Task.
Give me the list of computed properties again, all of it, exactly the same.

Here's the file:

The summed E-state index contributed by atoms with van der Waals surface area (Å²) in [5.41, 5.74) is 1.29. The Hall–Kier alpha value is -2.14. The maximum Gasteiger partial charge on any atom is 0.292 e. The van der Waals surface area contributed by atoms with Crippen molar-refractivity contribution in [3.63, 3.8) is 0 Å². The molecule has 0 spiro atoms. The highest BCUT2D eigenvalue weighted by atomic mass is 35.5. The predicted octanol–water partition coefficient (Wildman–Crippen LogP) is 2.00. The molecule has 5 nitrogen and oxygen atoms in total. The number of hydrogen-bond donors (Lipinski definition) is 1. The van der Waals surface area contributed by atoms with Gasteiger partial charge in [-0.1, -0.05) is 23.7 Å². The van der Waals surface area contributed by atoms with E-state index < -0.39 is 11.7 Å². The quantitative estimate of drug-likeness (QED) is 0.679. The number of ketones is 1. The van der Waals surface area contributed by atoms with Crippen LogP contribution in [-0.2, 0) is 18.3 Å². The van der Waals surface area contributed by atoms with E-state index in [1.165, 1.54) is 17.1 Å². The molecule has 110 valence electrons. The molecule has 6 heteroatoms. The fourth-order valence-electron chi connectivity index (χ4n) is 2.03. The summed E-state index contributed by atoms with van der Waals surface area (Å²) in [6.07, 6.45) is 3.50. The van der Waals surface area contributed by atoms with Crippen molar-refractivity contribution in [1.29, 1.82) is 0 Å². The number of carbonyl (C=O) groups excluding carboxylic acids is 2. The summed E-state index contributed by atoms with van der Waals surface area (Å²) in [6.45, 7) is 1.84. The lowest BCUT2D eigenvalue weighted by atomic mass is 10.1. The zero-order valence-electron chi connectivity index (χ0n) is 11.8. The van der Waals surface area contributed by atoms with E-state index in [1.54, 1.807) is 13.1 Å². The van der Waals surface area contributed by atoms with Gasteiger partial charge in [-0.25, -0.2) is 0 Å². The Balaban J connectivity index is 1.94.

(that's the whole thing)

The summed E-state index contributed by atoms with van der Waals surface area (Å²) in [5.41, 5.74) is 1.29. The Hall–Kier alpha value is -2.14. The maximum Gasteiger partial charge on any atom is 0.292 e. The van der Waals surface area contributed by atoms with Crippen molar-refractivity contribution in [3.63, 3.8) is 0 Å². The molecule has 0 spiro atoms. The highest BCUT2D eigenvalue weighted by atomic mass is 35.5. The predicted octanol–water partition coefficient (Wildman–Crippen LogP) is 2.00. The molecule has 5 nitrogen and oxygen atoms in total. The number of hydrogen-bond donors (Lipinski definition) is 1. The van der Waals surface area contributed by atoms with Gasteiger partial charge in [-0.1, -0.05) is 23.7 Å². The van der Waals surface area contributed by atoms with E-state index < -0.39 is 11.7 Å². The quantitative estimate of drug-likeness (QED) is 0.679. The number of ketones is 1. The van der Waals surface area contributed by atoms with Crippen LogP contribution in [-0.2, 0) is 18.3 Å². The van der Waals surface area contributed by atoms with E-state index in [1.165, 1.54) is 17.1 Å². The molecule has 110 valence electrons. The molecule has 6 heteroatoms. The fourth-order valence-electron chi connectivity index (χ4n) is 2.03. The summed E-state index contributed by atoms with van der Waals surface area (Å²) in [6.07, 6.45) is 3.50. The van der Waals surface area contributed by atoms with Crippen molar-refractivity contribution in [1.29, 1.82) is 0 Å². The number of carbonyl (C=O) groups excluding carboxylic acids is 2. The summed E-state index contributed by atoms with van der Waals surface area (Å²) in [6.45, 7) is 1.84. The lowest BCUT2D eigenvalue weighted by atomic mass is 10.1. The zero-order valence-electron chi connectivity index (χ0n) is 11.8. The van der Waals surface area contributed by atoms with E-state index in [1.54, 1.807) is 13.1 Å². The van der Waals surface area contributed by atoms with Gasteiger partial charge in [-0.25, -0.2) is 0 Å². The Balaban J connectivity index is 1.94.